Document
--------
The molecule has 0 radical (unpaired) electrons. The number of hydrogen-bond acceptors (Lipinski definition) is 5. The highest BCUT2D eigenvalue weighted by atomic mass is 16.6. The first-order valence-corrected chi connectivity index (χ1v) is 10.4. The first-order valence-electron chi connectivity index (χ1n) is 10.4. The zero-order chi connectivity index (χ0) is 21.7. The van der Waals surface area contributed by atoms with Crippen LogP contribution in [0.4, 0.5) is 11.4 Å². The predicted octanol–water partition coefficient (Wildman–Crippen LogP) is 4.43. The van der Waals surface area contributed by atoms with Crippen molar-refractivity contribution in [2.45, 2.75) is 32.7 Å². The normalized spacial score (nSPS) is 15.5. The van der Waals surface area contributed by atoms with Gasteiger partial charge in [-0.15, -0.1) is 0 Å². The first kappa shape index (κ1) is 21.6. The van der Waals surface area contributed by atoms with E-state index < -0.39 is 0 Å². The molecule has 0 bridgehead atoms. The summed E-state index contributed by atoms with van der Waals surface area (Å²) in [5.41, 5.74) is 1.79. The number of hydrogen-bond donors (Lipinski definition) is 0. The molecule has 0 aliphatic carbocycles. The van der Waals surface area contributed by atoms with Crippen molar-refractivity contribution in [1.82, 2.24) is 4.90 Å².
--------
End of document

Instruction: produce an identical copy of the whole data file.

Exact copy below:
The molecule has 0 radical (unpaired) electrons. The number of hydrogen-bond acceptors (Lipinski definition) is 5. The highest BCUT2D eigenvalue weighted by atomic mass is 16.6. The first-order valence-corrected chi connectivity index (χ1v) is 10.4. The first-order valence-electron chi connectivity index (χ1n) is 10.4. The zero-order chi connectivity index (χ0) is 21.7. The van der Waals surface area contributed by atoms with Crippen LogP contribution in [0.4, 0.5) is 11.4 Å². The predicted octanol–water partition coefficient (Wildman–Crippen LogP) is 4.43. The van der Waals surface area contributed by atoms with Crippen molar-refractivity contribution in [2.45, 2.75) is 32.7 Å². The normalized spacial score (nSPS) is 15.5. The van der Waals surface area contributed by atoms with Gasteiger partial charge in [-0.15, -0.1) is 0 Å². The first kappa shape index (κ1) is 21.6. The van der Waals surface area contributed by atoms with E-state index < -0.39 is 0 Å². The molecule has 0 bridgehead atoms. The summed E-state index contributed by atoms with van der Waals surface area (Å²) in [5.41, 5.74) is 1.79. The number of hydrogen-bond donors (Lipinski definition) is 0. The molecule has 0 aliphatic carbocycles. The van der Waals surface area contributed by atoms with Crippen molar-refractivity contribution in [1.82, 2.24) is 4.90 Å².